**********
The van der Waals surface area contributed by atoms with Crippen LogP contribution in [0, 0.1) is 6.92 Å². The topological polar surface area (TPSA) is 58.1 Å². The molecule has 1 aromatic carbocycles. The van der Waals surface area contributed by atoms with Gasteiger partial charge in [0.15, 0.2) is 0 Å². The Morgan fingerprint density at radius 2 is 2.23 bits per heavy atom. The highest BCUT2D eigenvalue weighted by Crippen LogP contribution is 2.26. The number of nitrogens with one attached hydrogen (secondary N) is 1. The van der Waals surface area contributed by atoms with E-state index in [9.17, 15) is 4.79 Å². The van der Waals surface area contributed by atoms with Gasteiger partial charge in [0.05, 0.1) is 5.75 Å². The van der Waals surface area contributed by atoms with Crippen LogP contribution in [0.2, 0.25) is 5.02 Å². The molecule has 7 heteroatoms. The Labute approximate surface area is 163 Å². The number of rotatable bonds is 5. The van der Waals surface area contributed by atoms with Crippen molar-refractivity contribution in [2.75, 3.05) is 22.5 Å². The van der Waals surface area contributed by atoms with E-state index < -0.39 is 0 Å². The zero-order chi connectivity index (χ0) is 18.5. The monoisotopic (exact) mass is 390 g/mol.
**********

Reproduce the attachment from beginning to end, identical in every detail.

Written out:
The van der Waals surface area contributed by atoms with Crippen LogP contribution in [0, 0.1) is 6.92 Å². The topological polar surface area (TPSA) is 58.1 Å². The molecule has 1 aromatic carbocycles. The van der Waals surface area contributed by atoms with Gasteiger partial charge in [0.15, 0.2) is 0 Å². The Morgan fingerprint density at radius 2 is 2.23 bits per heavy atom. The highest BCUT2D eigenvalue weighted by Crippen LogP contribution is 2.26. The number of nitrogens with one attached hydrogen (secondary N) is 1. The van der Waals surface area contributed by atoms with E-state index in [9.17, 15) is 4.79 Å². The van der Waals surface area contributed by atoms with Gasteiger partial charge in [0.05, 0.1) is 5.75 Å². The van der Waals surface area contributed by atoms with Crippen LogP contribution in [0.2, 0.25) is 5.02 Å². The molecule has 7 heteroatoms. The Labute approximate surface area is 163 Å². The number of rotatable bonds is 5. The van der Waals surface area contributed by atoms with Crippen molar-refractivity contribution in [2.75, 3.05) is 22.5 Å². The van der Waals surface area contributed by atoms with E-state index < -0.39 is 0 Å². The zero-order chi connectivity index (χ0) is 18.5. The monoisotopic (exact) mass is 390 g/mol.